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Crimson Cup Coffee & Tea

Columbus, Ohio

Greg Ubert of Crimson Cup Coffee & Tea

Meet Greg Ubert, founder of Columbus based Crimson Cup Coffee & Tea, a coffee and tea importer, roaster and online seller that also consults other coffee sellers.
What is Crimson Cup Coffee & Tea?
We source and roast specialty coffee or high-grade coffee and also source high-grade tea. We supply independent coffee houses, college universities, specialty grocers, and restaurants throughout about 28 states.
How did you come up with the idea?
I was introduced to really good coffee in the 80s. At that point, really good coffee wasn’t really around. I quite frankly wasn’t a coffee drinker, because all I had before wasn’t very good. When I tasted this in the 80s, I was working for a computer company in Chicago. I decided to move back to Columbus, because I knew others would be able to tell the difference between good coffee and not-so-great coffee. That’s what got me back to start Crimson Cup.
What was the biggest surprise in starting your business?
I think it was more a realization: You know what, here I am supplying these places with great coffee, and yet that isn’t enough. In other words, in order to catapult their sales and to help them with the marketing aspects, to help them on how to make the product, all sorts of things came into play back then, and that was one of my first “a-ha” moments in business. That’s what got us into teaching and training our customers.
Where did you find your first employee?
My first employee was someone who I had known from middle school. I am not a technical person. I’m not a handy person, let’s put it that way. I needed someone who could be handier with coffee equipment and that type of thing. That’s what I found in a friend from middle school.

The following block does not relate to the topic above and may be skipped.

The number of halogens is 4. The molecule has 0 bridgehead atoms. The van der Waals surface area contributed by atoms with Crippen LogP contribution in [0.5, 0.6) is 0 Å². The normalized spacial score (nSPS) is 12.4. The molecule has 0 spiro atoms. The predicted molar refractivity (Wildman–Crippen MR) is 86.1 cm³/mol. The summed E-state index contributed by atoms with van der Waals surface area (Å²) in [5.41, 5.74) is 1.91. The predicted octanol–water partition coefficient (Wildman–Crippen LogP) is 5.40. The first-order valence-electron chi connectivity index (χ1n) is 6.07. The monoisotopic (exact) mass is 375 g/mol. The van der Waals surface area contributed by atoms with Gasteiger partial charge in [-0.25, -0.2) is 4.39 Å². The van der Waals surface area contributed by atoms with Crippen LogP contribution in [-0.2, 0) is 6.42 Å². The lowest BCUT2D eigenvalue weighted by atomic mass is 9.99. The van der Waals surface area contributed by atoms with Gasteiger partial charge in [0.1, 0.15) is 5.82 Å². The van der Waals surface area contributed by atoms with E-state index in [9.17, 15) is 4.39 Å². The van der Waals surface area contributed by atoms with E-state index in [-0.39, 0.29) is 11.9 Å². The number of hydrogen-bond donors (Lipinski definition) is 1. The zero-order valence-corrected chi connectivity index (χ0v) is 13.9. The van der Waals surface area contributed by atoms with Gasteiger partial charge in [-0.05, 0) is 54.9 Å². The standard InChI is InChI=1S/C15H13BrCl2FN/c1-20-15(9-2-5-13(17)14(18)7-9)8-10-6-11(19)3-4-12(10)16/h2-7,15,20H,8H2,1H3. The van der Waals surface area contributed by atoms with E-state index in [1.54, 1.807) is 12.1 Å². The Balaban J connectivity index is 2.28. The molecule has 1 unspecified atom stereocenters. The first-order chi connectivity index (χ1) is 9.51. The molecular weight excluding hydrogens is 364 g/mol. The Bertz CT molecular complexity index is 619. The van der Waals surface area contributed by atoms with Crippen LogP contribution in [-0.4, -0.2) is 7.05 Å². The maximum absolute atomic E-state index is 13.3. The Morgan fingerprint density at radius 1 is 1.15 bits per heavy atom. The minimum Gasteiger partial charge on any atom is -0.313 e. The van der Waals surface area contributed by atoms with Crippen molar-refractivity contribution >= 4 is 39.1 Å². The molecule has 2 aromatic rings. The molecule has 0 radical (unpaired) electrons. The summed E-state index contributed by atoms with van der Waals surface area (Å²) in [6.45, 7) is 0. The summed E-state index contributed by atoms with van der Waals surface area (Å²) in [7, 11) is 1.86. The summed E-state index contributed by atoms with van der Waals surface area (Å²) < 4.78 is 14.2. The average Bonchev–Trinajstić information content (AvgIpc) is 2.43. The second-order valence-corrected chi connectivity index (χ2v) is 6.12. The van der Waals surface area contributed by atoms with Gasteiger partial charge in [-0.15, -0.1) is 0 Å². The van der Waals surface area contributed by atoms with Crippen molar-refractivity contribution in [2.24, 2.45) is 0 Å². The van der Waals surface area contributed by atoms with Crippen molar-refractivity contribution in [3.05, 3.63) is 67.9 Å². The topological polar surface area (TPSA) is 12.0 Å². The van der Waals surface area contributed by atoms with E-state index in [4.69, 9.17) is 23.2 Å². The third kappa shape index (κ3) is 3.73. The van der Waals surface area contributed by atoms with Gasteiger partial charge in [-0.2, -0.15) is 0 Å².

What does a typical day in your business look like?
From my perspective, part of what I do is come up with new products. So I spend time with the new products, developing new products. I also talk with future customers about Crimson Cup, who we are, what we believe in, what are mission is, and how to be successful in the coffee business.
What are some of the advantages to doing business in Ohio?
I think labor force. It’s something where there is a certain Midwestern value that is very important.
What resources or organizations in Ohio did you take advantage of and how did they help?
Back when I started, there wasn’t as much as there is now. I took advantage of Business First here, because they help you find advisory board members.
Can you share a funny or amazing entrepreneurial experience with our readers?
I was on a trip to Honduras to establish direct relationships with the farmer and help that community. So coffee isn’t just about drinking coffee. It can also be about helping others in different countries. By simple choices, we can help a small plot of coffee growers. That was an amazing experience to participate in.
What inspires you?
Passions are coaching, seeing others getting along with the coaching, and seeing other people grow and doing what it is they like to do and love to do. That was part of the reason I moved back and started my own business. I wanted folks to have the ability to do what it is they love.
What founders do you admire and why?
Clay Mathile. I admire him because of the culture he created at Iams, and realizing how important building a culture was -- and is -- to seeing people grow and also having a growing and thriving business. The other part about him is the way he gives back to the community. He is available to everybody, he’s kind, and he is one with Midwestern values.
What’s next for you?
I would say next for us is continuing to get our message out -- continuing to grow in terms of helping more entrepreneurs with opening up, because obviously when they open up they have job creation, which I think is very important in the United States today. I think it’s also important that we and our customers view themselves as improving the community. The more we can do that, the better for everybody across the board. Those are the things that we would like to see, and we would like to see that message spread more and more.
Interview by Joe Baur

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